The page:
A Neon Sugar Rush

A review of Netflix's 'Gunpowder Milkshake'.

Gunpowder Milkshake has one of the best movie titles of the year. It’s catchy and intriguing, and actually manages to capture the ethos of the new Netflix movie itself: violent and sugary, not terribly filling but something you’ll still enjoy well enough. 

The action flick takes viewers into a John Wickian world of assassins, full of librarian arms dealers, ‘50s-style diners, and near-omnipresent neon lighting. At the center of it all are Sam (Karen Gillan) and her mother Scarlet (Lena Headey), two of the world’s best hired guns who haven’t spoken since Scarlet abandoned a young Sam 15 years prior. The two are pulled back together after Sam accepts a mission to retrieve a large sum of money stolen from her mysterious employer, the Firm, only to find that the thief was blackmailed into his crime by someone who kidnapped his daughter. Sam decides to save the girl and finds herself at odds with both the kidnappers and the Firm, teaming up with her mother and librarians Madeleine (Carla Gugino), Florence (Michelle Yeoh), and Anna May (Angela Bassett) to take down the male-controlled operation.

This is explicitly a feminist movie, pitting strong women against chauvinistic men in a battle royale of the sexes. At times, the feminist messaging gets a bit heavy-handed—the librarians give Sam new guns hidden in books only by female authors, for example—but for the most part the movie functions well as a straightforward gory action film. There’s nothing terribly innovative about the movie. You can see fairly clearly how it was inspired by films like John Wick and Hanna and Kill Bill, and Gunpowder Milkshake bears more than a few passing similarities to Birds of Prey—violent criminal takes a young girl under her wing and puts together a team of women to protect her; entirely male antagonists; final fight taking place with waves after waves of henchman attacking the women. (However, Gunpowder Milkshake, it should be said, is a much better movie than Birds of Prey.)

No new ground is broken, but to the film’s credit, it is an original story. In today’s media landscape that alone makes it worth celebrating. And even when it is aping other movies, it manages to do so well; the film pulls off some entertaining fight scenes, the best takes place in a hospital where a poisoned Sam, who can no longer move her arms, takes down a trio of assassins she’d crippled earlier in the film. It’s manic and goofy, with one assassin on crutches, another in a neck brace, and the other in a wheelchair, all still slightly high on laughing gas they stole from the doctor, getting brutally taken down by Sam who has a gun and a scalpel taped to her hands.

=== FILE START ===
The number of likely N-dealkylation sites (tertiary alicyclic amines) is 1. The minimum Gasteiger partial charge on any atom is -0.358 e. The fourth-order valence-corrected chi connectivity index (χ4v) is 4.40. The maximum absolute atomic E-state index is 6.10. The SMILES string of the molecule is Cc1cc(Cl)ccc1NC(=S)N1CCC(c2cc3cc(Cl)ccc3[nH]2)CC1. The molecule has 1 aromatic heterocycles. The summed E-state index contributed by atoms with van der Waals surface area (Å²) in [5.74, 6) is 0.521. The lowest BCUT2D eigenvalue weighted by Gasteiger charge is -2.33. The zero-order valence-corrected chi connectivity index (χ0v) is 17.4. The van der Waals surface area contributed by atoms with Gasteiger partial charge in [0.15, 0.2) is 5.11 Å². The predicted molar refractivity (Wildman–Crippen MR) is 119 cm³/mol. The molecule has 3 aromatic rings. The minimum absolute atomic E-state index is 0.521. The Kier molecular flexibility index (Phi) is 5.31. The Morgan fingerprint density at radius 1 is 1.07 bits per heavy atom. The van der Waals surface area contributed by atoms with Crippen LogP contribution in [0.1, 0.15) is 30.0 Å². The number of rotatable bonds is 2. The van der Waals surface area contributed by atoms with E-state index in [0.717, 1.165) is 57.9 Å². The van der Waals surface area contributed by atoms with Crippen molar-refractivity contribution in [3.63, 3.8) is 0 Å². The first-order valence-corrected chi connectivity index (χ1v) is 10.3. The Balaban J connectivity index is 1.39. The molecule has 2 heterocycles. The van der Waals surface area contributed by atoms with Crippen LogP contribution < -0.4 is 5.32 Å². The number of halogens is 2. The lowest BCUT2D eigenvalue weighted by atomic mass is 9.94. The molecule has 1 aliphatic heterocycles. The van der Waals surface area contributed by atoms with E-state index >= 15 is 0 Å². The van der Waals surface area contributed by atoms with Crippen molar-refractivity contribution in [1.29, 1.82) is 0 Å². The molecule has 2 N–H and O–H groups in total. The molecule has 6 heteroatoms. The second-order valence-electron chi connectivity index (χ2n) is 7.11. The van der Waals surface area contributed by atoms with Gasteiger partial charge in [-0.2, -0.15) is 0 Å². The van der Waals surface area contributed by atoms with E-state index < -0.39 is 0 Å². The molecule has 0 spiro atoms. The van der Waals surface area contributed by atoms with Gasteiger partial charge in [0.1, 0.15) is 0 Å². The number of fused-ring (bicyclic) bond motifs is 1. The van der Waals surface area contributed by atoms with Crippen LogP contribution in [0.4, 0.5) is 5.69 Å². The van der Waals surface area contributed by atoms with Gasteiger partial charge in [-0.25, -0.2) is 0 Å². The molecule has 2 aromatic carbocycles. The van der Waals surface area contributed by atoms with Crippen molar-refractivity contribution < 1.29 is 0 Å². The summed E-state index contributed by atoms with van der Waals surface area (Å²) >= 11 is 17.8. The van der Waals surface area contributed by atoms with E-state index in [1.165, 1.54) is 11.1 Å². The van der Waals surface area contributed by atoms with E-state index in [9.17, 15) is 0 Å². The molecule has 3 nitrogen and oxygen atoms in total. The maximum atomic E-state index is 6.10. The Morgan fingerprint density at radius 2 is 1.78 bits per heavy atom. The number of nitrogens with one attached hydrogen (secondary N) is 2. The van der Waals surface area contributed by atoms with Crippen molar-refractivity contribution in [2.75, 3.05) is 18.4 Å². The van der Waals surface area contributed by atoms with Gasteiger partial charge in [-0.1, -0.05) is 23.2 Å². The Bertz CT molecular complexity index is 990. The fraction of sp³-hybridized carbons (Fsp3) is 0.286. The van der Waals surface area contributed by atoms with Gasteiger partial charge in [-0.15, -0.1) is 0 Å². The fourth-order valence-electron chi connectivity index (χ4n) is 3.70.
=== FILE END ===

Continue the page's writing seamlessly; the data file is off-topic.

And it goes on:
In creating its underworld of assassins, Gunpowder Milkshake strikes just the right amount of weird, with alternating rich, dark and bright, poppy aesthetics, and a cast of idiosyncratic characters. Gillan is limited in her role—her past as Nebula in the Marvel Cinematic Universe, Ruby Roundhouse in the Jumanji films, and Eliza Dooley Selfie show that she has comic chops that she never really gets to show off here. Instead she’s called to be a stoic figure in a weird world, and it’s the weird around her that comes off as much more interesting. Gugino, Yeoh, and Bassett might very well be the best part of the film, playing their arms-dealing librarians with true panache and quirkiness that lends itself well to both the action and aesthetic of the film. It’s a shame the trio doesn’t feature prominently in the plot until the latter half of the story.

Gunpowder Milkshake isn’t redefining the action genre. It won’t go down in history as a powerful feminist work. But it is kind of fun, the type of movie that you’d enjoy watching once and then not think much about after. Until, that is, the inevitable sequel—everything’s got to be a franchise these days.